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Internals of Dependency Management

Behind the scenes, Metaflow does much more than just wrapping CLI commands such as pip install or conda install:

  • It creates isolated virtual environments for every step on the fly, automatically, caching them for future use.
  • It supports pinning of the python interpreter version which pip doesn't support natively.
  • It resolves the full dependency graph of every step, locking the graph for stability and reproducibility, storing the metadata for auditing.
  • It ships the locally resolved environment for remote execution, even when the remote environment uses a different operating system and CPU architecture than the client (OS X vs. Linux).
  • It snapshots all packages in the datastore, making it possible to rehydrate environments in even thousands of parallel containers, which would cause hiccups with parallel pip installs.

For even more features, see Netflix's Metaflow Extensions which contain even more featureful @pypi and @conda.

How @pypi and @conda work

Here's what happens under the hood when you specify --environment=pypi or --environment=conda. Both the options work the same way, as illustrated by this diagram:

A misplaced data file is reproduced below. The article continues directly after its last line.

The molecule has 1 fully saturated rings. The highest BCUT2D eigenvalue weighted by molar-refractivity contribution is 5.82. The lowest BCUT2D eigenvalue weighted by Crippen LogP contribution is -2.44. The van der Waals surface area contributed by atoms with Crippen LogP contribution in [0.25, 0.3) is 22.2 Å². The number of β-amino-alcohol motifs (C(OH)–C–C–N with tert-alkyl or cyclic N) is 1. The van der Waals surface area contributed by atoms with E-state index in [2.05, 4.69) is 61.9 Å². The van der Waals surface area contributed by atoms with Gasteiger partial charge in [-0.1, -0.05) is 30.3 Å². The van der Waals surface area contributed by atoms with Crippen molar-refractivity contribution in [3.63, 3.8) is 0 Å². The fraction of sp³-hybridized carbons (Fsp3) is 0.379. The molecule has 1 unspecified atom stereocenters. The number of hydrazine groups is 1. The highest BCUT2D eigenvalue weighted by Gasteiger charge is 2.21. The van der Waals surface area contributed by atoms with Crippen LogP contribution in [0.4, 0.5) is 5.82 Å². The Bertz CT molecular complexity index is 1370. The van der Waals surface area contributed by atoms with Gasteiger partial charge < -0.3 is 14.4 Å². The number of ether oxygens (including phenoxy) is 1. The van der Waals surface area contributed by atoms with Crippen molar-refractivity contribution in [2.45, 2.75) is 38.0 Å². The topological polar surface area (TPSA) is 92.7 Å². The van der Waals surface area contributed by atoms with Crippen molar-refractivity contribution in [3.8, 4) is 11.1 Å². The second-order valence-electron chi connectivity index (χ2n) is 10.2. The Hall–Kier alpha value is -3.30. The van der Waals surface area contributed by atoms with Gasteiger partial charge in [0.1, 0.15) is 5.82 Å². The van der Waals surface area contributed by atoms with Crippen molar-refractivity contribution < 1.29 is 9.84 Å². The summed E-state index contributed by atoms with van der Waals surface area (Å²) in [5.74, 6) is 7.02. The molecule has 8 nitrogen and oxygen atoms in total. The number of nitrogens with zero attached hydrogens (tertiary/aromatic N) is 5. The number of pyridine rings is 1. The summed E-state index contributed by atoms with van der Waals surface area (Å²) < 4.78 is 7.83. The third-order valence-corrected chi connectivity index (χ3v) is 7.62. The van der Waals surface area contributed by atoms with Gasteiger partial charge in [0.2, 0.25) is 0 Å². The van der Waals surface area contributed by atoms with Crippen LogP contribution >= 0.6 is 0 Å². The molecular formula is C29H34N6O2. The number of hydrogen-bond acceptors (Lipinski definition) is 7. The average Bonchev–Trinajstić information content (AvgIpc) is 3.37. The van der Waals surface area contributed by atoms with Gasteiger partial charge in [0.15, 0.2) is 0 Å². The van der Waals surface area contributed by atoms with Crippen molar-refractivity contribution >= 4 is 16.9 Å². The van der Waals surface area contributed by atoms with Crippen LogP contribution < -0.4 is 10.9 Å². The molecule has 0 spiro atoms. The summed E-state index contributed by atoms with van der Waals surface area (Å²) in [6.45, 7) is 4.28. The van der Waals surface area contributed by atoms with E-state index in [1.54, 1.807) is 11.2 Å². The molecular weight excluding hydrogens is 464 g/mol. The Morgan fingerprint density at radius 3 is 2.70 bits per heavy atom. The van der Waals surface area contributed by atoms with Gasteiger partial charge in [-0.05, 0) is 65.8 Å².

package ecosystem

Let's go over the operation following the blue steps, starting at the top:

  1. Local .py files and others specified by --package-suffixes are packaged in a code package as usual.

  2. When using @pypi or @conda, every step gets its own virtual environment.

    • If two steps have the same exact set of packages, the environment is reused across the steps.
    • The environment is created using mamba and the desired version of python is installed.
    • For step-specific dependency resolution, @pypi invokes pip, whereas @conda uses mamba.
    • The full list of exact packages aka "a lockfile" is stored in the code package corresponding to a run or a deployment.
  3. Once a full list of packages has been created for each step, packages are downloaded in parallel and stored locally.

  4. The packages are uploaded in the Metaflow datastore, e.g. S3 in the case of AWS-based configuration. This ensures that remote tasks won't need to download packages repeatedly and redundantly from an upstream package repository.

This completes operations on the client side. The code package together with the cached packages in the datastore contain a complete, isolated environment for each step which is needed to execute its tasks.

Runtime operation

When @pypi / @conda -enabled tasks execute remotely, we start by setting up an empty virtual environment with mamba, download the cached packages from the datastore, and unpack them in the environment. The code package is unpacked to make local dependencies available.

After this, the task is executed in an environment that contains exactly the specified packages. Nothing more, nothing less.